Im not sure about the cost of PPF's but im guesstimating around 2k-3k for an entire vehicle. My advise is that if you'r going to do PPF, do the whole car. If its any more than 2-3k I would go with the coating. 

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From my experience talking to high-end detailers. 

 

Coatings provide no rock chip or scratch protection. They actually say if the coating gets scratched. It is quite difficult to fix. Cause it requires stripping the coating before doing paint correction.

 

Coatings only provide water beading, protection from stains, and ease of washing.

 

They are two separate products that aren't a one or the other.

 

This why it is becoming popular to put the coatings ontop of the film. Which will give you the benefits of both products.

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From my experience talking to high-end detailers. 

 

Coatings provide no rock chip or scratch protection. They actually say if the coating gets scratched. It is quite difficult to fix. Cause it requires stripping the coating before doing paint correction.

 

Coatings only provide water beading, protection from stains, and ease of washing.

 

They are two separate products that aren't a one or the other.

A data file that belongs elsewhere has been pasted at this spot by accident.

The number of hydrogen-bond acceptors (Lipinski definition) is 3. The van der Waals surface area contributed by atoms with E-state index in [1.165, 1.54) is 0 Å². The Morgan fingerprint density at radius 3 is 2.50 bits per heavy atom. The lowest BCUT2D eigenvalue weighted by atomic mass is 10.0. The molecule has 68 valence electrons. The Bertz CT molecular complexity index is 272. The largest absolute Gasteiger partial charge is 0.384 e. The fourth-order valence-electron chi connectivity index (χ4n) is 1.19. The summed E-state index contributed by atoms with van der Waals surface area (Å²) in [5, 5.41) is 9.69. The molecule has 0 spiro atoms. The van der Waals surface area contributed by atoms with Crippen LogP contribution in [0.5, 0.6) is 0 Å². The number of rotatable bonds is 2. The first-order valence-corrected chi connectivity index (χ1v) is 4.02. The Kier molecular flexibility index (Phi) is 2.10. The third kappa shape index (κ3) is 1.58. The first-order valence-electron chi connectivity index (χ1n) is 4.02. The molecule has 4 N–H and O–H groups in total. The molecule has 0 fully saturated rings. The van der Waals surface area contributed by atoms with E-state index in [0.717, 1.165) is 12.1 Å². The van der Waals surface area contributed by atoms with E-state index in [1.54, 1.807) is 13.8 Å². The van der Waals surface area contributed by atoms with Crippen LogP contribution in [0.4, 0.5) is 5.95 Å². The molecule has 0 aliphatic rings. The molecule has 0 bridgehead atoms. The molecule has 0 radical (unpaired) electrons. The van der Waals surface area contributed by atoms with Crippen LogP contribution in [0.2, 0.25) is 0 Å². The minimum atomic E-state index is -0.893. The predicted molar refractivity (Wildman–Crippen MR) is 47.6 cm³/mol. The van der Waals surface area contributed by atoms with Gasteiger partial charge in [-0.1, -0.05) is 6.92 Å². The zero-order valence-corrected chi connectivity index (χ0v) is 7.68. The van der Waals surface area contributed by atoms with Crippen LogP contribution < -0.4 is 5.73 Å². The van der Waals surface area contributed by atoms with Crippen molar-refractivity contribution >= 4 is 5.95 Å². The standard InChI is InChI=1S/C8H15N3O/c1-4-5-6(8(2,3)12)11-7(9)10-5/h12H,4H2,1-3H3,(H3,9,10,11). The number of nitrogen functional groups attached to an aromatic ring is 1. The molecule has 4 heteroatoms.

This why it is becoming popular to put the coatings ontop of the film. Which will give you the benefits of both products.

 

 Right now, there are a ton of coatings available on the market, just like there are PPF's. The mid end coatings which is made out of glass//quartz, will not be as durable to hold up against rock chips or heavy scratches as the coating is too thin and weak for that. They do hold up very well against light marring, say improper washing technique. It is still a significant level of protection. It is what it is and that is a very thin layer of glass. These coatings cost around $60-80 bucks so you can't coat a NASA spaceship with it and expect it to hold up re-entering earths atmosphere. 

 

As for the higher end coatings they do hold very well against strong scratches and it have been tested for. As for rock chips? The coating will most likely crack. Reason for that is because a diamond can withstand high tension but has poor impact resistance, like carbon fiber. 

 

Im glad you mentioned rock chips as its another major benefit of having a PPF. However, ppf may not be worth the extra 2-3k over coating and using my car as an example, it rarely ever gets hit by a pebble, and even if it did, im sure the coating would hold up some what.